October 27, 1858

in Thoreau’s Journal:  

The colors of the fields make haste to harmonize with the snowy mantle which is soon to invest them and with the cool, white twilights of that season which is itself the twilight of the year.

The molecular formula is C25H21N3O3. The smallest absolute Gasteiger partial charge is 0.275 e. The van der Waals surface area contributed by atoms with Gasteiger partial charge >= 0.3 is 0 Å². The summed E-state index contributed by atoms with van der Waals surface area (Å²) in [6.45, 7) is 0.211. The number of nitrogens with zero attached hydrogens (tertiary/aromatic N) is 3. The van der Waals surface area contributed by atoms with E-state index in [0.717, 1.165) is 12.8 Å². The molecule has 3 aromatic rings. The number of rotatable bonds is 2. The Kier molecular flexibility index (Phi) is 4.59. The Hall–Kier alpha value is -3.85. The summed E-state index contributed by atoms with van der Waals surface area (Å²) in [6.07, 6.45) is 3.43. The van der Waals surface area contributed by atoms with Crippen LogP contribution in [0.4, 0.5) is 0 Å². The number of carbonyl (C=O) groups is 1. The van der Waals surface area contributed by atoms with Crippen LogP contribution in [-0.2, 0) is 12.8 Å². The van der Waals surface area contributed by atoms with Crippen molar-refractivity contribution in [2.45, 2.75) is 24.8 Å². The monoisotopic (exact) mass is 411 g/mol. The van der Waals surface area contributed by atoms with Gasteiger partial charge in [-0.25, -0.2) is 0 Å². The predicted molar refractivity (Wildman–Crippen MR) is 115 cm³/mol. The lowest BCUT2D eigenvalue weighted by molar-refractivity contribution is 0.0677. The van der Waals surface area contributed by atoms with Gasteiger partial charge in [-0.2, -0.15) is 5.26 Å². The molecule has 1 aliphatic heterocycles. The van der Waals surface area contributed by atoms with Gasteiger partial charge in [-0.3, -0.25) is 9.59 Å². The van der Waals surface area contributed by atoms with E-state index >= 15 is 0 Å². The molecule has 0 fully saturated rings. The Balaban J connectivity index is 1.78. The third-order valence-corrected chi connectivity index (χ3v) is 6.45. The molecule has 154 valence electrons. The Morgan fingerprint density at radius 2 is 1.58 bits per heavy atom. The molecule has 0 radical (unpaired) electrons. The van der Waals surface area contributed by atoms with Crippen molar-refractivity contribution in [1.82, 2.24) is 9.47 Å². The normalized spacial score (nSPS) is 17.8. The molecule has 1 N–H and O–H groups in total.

It is impossible to describe the infinite variety of hues, tints, and shades, for the language affords no names for them, and we must apply the same term monotonously to twenty different things…When the tints are the same they differ so much in purity and delicacy that language to describe them truly would not only have to be greatly enriched, but as it were, dyed to the same colors, itself, and speak to the eye as well as the ear. And it is the subtle differences which especially attract and charm our eyes. Where else will you study color under such advantages? To describe these colors you must use colored words…In describing the richly spotted leaves, for instance, we find ourselves using ineffectually words which merely indicate faintly our good intentions, giving them in our despair a terminal twist toward our mark,-–such as reddish, yellowish, purplish, etc. We cannot make a hue of words for they are not to be compounded like colors, and hence we are obliged to use such ineffectual expressions as reddish brown, etc. They need to be ground together.